Commentary

Public Schooling Is Not a Public Good

Teachers are walking out of public schools around the country. Texas teachers aren’t yet walking out, perhaps because Texas spends $60 billion — over half of its entire budget — on education alone. Some observers claim such large expenditures are justified because the taxpayers are simply investing in a critical public good. But public schooling is unquestionably not a public good. Here’s why.

In his famous 1955 essay, free-market economist Milton Friedman claimed that government may have a role in funding schooling because of the social benefits of education. Friedman’s claim sounded great in theory over 60 years ago. But now we have plenty of evidence showing that government schools in Texas do not produce highly educated residents in practice. And the subpar results come at a high price.

We all need to stop calling public schooling a public good. It simply isn’t true, especially when the government often runs schools like they run the DMV.

For example, taxpayers in San Antonio spend over $12,000 per child each year — or over $156,000 for each student’s K-12 education. And what do the citizens get in return? Well, if we look at the state level, the most recent National Assessment of Educational Progress (NAEP) shows that 2 out of 3 eighth-graders in Texas were not proficient in reading or math.

And then there’s the question of what constitutes a public good-if you go by the strict definition, schooling is not a public good. This is simply because public goods are those that cannot avoid the economic free-rider problem, in which it’s impossible to exclude those who have not paid for a service. Schools can do this, if they choose, and that’s precisely why private schools already function effectively today without government operation or funding.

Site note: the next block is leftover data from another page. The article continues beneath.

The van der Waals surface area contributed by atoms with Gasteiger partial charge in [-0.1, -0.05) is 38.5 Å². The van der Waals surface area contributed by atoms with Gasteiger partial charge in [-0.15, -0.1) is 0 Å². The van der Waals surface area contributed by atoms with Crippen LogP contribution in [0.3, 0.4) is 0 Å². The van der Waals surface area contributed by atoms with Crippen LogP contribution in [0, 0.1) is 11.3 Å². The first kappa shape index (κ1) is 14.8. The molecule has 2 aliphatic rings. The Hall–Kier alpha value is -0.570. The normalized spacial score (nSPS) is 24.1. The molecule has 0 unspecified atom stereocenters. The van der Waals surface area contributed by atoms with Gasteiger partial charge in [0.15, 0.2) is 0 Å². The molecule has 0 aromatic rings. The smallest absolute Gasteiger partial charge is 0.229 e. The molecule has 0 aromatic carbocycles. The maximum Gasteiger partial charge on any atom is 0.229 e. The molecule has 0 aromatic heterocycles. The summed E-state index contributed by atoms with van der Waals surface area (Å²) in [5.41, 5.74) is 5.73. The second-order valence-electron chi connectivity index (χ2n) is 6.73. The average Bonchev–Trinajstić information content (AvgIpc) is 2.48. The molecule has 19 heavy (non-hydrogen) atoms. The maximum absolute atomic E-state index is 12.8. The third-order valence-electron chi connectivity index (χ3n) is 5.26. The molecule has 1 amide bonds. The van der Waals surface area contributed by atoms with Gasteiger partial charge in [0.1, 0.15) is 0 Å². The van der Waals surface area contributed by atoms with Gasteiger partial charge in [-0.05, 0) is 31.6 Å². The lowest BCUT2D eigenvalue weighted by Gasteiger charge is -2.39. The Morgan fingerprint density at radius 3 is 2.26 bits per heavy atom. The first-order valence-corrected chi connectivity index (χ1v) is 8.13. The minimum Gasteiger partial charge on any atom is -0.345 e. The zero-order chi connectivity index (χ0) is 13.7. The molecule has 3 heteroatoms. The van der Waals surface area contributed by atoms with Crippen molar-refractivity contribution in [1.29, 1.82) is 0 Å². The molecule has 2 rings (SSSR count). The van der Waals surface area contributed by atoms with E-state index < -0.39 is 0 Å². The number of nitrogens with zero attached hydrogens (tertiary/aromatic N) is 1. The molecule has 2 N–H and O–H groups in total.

In a forthcoming study, I make the first attempt to calculate the net effects of government schools on U.S. society overall. I calculate these effects by comparing the results produced by government schools to those produced by a feasible policy alternative: private schools. In order to make apples-to-apples comparisons, I use the most rigorous private school choice evidence available on academic outcomes, criminal activity, and taxpayer costs.

Unfortunately, I find that government schooling has huge negative effects on society overall. The preponderance of evidence suggests that government schooling — relative to private schools- reduces student learning and increases crime rates at a higher cost to the taxpayer. The most conservative model finds that government schooling produces a net negative effect on society of over $1.3 trillion.

But why? Because of residential school assignments, government schools currently have a significant amount of monopoly power in the education market. And as with any other industry, monopoly power — and lack of consumer choice — leads to a lower quality product at higher costs. Government schools are also strapped with heavy regulations such as teacher certification requirements, standardized testing mandates, the prohibition of admissions criteria, and severely limited principal autonomy.

The large negative effects of government schools are astonishing. The schools clearly aren’t producing the educational results that parents want for their children. Because of this, Texas should instead fund education directly — rather than schooling — through a universal Education Savings Account program. An ESA allows families to opt out of their failing government schools and take their education dollars to the private schools that work best for their children. The ESA also empowers families to customize their children’s education by allowing them to use the dollars for other resources such as tutoring, textbooks, online classes, and even special needs therapy. Texas could have done this a year ago when the Senate passed SB3; however, House lawmakers voted against the idea.

And we all need to stop calling public schooling a public good. It simply isn’t true, especially when the government often runs schools like they run the DMV.

Corey DeAngelis is an education policy analyst at the Cato Institute’s Center for Educational Freedom.